Tony Scott’s last film was an instant classic.
The late and great Tony Scott was a filmmaking giant whose films deeply captivated audiences and who preferred lots of cuts, amazing cinematography, and incredibly punchy dialogue. Scott’s last film was Unstoppable, a runaway additive that went down well at the box office but was heralded in the later years as perhaps one of the last great disaster thrillers.
We called it one of the best movies of the last decade and we meant it. It helps that Tarantino agreed with us too.
This is a film that fires on all cylinders, frenetic and exciting, it keeps you on the edge of your seat for the short duration and lets character actors shine in small parts while the stars Denzel Washinton, Chris Pine and Rosario Dawson flaunt their chops .
There are well over eight filmmaking lessons we can learn from this masterpiece, but I thought we’d start there.
Let’s release the airbrakes and get the thing going.
8 great lessons on filmmaking from Unstoppable
1. Our world, built
So many people think that the idea of worldbuilding only applies to fantasy writers and things that appear in magical realism or other genres. In fact, every story needs its built world. How much did you know about trains and the rail system before you saw this movie?
We’re taking an interesting subculture here and finding out who works there, why and how many of these people know each other. We also reveal the naivety that people don’t understand how trains work, and make the runaway train really unstoppable as our heroes find a way to bring it to its knees.
Worldbuilding is crucial to any story you tell. Let’s dive into the facts and show us why this place is special.
2. Characters that bow
What puts this film above others is the strong character arcs at the center. Denzel Washinton plays an absent father who tries to get his life back on track before he retires. Chris Pine is a jealous husband who got lost and may lose the right to see his child.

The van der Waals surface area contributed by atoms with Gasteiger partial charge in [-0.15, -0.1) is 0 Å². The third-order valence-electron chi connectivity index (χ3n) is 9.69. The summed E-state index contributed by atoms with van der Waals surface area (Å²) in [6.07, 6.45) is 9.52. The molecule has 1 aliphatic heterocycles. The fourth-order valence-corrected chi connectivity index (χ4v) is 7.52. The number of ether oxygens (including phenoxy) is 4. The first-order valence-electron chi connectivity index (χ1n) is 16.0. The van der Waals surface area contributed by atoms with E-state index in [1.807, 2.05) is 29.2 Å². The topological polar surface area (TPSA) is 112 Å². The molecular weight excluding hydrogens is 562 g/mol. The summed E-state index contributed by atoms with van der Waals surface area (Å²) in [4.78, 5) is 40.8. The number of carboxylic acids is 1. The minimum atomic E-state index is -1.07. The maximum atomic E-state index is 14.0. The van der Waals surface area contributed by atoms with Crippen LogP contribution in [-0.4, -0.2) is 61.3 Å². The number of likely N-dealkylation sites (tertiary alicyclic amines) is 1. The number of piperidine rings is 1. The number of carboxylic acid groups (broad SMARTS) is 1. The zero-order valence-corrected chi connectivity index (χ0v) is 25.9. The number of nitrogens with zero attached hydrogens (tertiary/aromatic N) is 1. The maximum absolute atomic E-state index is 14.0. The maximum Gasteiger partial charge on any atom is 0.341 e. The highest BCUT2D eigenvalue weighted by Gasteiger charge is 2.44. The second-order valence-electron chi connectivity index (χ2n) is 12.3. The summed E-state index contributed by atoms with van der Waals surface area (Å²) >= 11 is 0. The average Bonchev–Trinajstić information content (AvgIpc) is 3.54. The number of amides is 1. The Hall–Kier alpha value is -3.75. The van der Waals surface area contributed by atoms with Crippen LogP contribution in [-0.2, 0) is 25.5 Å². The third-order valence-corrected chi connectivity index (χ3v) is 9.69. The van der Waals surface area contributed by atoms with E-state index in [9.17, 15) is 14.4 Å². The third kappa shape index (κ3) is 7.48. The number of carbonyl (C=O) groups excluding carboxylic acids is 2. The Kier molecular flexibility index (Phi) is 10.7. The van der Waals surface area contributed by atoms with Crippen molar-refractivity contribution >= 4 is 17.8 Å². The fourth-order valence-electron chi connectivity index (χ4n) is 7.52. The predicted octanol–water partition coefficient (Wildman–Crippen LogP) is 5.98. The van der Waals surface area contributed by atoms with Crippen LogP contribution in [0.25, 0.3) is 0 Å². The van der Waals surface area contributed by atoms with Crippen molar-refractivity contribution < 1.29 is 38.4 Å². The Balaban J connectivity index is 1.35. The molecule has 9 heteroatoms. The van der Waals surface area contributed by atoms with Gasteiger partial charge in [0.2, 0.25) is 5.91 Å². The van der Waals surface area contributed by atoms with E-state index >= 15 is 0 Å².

Each of them have burning internal problems brought about by the risk of their life. Rosario Dawson’s character doesn’t lag behind either, she doesn’t just have desk work, but earns the respect of her colleagues and takes control of the situation.
No matter what type of movie you’re making, the characters have to be at the center of the story. The audience wants to understand them and take care of them.
3. Get creative with editing
Nobody, and I mean nobody, cuts a film like Tony Scott. To be fair, the editing was actually done by Robert Duffy and Chris life zone, but if you’ve seen a Tony Scott movie, you know he makes sure the editors have enough footage to switch angles and settings every few seconds.
The creativity and tightness of the cut fit the themes and the story of the film. It’s creative and almost anti-Hollywood, never lingering by the stars but constantly changing perspective, showing us how the fever builds up around the train in the city and then on the national news.
Be creative with the editing, take risks and try to adapt it to the type of movie you want to make.
4. Leave them wanting more
The magic of this movie is that it is less than 100 minutes long. It feels so fast and so smart, but every beat is perfection. It speaks to the wonderfully crafted script by Mark Bomback. In minute 11 they lose the train and in minute 55 they decide to go back to catch him. We all get beats in this movie. We meet the characters, they have great intros when they walk into the yard. We don’t see overly long scenes or unnecessary moments.